1. Using “Geofences”:

Geofences create a hypothetical geographical fence via an application so that when the user leaves the location or is within the location specified radially by the application his presence or absence can be acknowledged and a notification can be sent to the authorized person in case of any illegal presence or absence.

Generally, geofences are created by authorities to keep an eye on individuals like by universities to monitor its students, offices to monitor its employees, but sometimes user themselves create a geofence so that as soon as they reach a particular location specified by its latitude and longitude value they may get a reminder like as soon as you a person comes closer to his laundry shop, he will get a reminder to pick up his stuff. We can have multiple geofences around 100 on a single application.

Some common applications of geofences are:

  1. By schools or universities to ensure that the students don’t leave the campus before time.
  2. By offices to see that their employees and interns don’t escape the work zone.
  3. By defence to see that no unwanted individuals are present in the confidential sector.
  4. By user to receive reminders as soon as he gets close to a location.
  5. Using “Coroutines”:
    It is a concurrency design pattern that simplifies codes that execute asynchronously. The first instance of coroutines was in Kotlin in version 1.3. In android coroutines deal with the major issues of the user:
  6. It deals with tasks that have a considerably high running time, and interfere in the execution of the main thread and leads to the crashing of the application.
  7. Safely calls the methods that are present in the main thread.
    Each Android application has got the main thread, if your function calls are not arranged accurately, the main thread is blocked which causes the application to crash. Generally, Server -Client operations, fetching, or inserting or updating data from the database or JSON parsing, these processes are time-consuming are should not be written in the main thread, there should be specific method written for them.
    In addition to invoking (or call) and return method of general functions, coroutines add two additional features:
  8. Suspend (suspend halts the execution and saves all the local variables.)
  9. Resume (resume continues execution of a suspended coroutine from the place where it was suspended.)
    Kotlin maintains a stack frame to keep a track of its coroutines. As soon as a coroutine is suspended, its address gets saved. When resuming, the stack frame is restored from where it was saved, and the function is resumed. Though it appears to be just like function calls, coroutines make sure that the main thread is not interrupted in any manner.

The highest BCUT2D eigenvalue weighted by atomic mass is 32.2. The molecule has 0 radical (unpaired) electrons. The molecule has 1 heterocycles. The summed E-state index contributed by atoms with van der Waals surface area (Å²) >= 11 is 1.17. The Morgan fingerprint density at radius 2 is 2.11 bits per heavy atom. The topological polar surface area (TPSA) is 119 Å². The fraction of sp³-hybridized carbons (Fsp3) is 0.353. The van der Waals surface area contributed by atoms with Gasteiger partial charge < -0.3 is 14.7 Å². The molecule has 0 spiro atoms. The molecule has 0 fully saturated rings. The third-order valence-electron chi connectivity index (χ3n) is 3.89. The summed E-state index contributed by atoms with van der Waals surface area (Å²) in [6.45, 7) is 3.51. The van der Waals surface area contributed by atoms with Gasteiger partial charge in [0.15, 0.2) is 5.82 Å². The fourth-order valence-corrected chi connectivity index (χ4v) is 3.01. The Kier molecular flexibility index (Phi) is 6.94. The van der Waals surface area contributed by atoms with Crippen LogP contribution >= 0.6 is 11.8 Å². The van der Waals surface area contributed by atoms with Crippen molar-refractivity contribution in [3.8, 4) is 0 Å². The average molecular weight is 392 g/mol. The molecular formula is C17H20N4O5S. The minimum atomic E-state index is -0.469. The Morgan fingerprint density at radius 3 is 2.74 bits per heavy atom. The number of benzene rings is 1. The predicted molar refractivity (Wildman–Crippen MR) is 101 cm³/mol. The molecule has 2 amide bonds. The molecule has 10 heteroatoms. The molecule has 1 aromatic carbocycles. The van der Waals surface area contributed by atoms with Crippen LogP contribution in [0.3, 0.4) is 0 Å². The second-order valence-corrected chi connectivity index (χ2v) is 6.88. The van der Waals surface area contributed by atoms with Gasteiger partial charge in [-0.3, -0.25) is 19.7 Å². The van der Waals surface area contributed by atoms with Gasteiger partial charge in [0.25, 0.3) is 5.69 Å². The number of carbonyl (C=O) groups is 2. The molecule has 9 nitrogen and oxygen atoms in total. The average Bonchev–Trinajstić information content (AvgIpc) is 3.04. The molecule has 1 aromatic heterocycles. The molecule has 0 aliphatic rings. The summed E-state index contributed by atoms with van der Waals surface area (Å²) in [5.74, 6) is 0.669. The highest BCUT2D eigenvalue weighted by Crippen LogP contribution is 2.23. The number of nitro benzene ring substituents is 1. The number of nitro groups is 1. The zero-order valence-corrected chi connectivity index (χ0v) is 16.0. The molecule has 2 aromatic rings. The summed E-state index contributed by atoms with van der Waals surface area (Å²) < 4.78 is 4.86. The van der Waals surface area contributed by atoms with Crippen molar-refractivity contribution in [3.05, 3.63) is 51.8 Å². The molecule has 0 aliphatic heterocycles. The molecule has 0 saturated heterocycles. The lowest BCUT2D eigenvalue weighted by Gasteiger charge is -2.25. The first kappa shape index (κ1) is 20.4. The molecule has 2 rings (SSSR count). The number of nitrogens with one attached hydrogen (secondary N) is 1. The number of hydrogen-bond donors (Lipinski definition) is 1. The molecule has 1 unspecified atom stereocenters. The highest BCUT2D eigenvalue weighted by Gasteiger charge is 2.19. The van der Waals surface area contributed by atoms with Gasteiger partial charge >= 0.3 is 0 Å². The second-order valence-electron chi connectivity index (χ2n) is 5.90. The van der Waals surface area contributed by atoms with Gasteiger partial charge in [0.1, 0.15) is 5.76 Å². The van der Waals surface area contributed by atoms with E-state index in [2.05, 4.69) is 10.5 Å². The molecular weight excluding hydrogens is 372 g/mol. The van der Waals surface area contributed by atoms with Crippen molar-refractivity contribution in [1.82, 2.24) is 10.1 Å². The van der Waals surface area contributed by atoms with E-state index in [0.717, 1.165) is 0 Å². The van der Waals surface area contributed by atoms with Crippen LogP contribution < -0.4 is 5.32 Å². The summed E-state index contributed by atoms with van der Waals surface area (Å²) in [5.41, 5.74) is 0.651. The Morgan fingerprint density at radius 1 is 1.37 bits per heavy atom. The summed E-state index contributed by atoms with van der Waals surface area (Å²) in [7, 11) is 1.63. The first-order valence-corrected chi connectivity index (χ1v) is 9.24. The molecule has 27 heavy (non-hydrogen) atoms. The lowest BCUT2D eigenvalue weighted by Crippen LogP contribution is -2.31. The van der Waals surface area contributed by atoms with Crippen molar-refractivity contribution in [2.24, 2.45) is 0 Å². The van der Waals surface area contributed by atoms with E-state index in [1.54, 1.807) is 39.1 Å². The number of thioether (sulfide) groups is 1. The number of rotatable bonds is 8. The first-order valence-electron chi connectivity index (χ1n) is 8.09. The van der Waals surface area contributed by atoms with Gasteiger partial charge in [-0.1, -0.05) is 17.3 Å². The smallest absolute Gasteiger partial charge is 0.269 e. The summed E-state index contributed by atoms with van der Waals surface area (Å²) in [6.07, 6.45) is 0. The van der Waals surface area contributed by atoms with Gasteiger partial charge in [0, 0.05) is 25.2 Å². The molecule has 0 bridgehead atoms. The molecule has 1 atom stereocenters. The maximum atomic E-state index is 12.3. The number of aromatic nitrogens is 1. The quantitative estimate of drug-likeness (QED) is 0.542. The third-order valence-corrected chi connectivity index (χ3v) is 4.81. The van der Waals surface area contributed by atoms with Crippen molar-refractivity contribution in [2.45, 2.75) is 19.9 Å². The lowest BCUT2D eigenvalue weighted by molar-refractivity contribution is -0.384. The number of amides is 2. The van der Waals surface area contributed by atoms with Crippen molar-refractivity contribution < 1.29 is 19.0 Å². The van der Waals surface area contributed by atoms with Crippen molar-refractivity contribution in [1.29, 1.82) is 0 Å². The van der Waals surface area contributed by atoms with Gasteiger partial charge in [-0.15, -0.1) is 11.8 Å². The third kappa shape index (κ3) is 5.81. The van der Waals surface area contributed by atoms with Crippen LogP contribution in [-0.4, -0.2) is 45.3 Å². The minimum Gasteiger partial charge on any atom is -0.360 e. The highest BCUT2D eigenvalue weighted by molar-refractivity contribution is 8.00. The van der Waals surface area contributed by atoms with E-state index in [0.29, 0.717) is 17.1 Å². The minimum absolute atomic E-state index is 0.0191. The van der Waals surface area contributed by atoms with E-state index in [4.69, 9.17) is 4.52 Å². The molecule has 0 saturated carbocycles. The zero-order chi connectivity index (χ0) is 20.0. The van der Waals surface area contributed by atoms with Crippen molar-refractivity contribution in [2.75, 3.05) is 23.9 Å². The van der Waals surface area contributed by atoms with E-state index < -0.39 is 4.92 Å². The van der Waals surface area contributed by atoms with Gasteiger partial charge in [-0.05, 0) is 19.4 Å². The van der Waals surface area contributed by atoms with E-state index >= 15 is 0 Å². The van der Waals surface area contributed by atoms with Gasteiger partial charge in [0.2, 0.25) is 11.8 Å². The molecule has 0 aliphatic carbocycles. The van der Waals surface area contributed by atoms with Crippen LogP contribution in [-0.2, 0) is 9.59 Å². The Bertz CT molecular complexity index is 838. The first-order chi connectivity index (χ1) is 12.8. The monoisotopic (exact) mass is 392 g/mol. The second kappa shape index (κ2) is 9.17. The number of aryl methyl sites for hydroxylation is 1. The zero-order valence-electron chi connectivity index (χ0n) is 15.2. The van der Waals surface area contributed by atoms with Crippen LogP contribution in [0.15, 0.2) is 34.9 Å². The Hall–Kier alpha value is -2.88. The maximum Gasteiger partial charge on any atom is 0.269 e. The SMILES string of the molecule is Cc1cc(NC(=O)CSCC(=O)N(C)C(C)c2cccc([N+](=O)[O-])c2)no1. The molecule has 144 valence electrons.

10. Using “Animations”:
    Animation helps us to create a collection of images that are moving, they give an effect as if the objects were alive. Kotlin has got various XML and Kotlin libraries that helps the user to give a magnificent effect to the application, by making the objects to slide, using transient states, fading, using geometrical effects, etc. Kotlin provides us with an API to create animation, using ObjectAnimator, which are the basic building blocks of most Android animations. Property animations are used to animate View objects.
    Applications of animation in android applications include:
  11. Drawing the attention of the user on necessary notifications like “Money has been transferred” in case of money lending applications.
  12. Using patterns to deviate the attention of the user while threads with a long-running time are being executed.
  13. To avoid misunderstandings that the screen has frozen while some process is taking place.
  14. To make attractive UI designs for the splash screen, logo, etc.
  15. Using “Advanced Graphics”:
    We can create our own customized views by extension of the original view with the help of Kotlin libraries.
    Some of the methods are:
    1.onSizeChanged() method:
    Determine the view size at the first instance and each time it is altered call the method.
    2.onDraw() method
    Override it to draw the custom view, using a Canvas object styled by a Paint object.
    3.invalidate() method
    Call this method so that the onDraw() method is called again.
    4.drawBitmap().
    Used to draw bitmaps.
  16. setStyle() method.

Change the style of the shape as filled, outlined, or both.
6.drawText() method.
Used to draw text.
7.setColor().
Used to set the text colour.
These methods are generally used when the user is designing a GAME.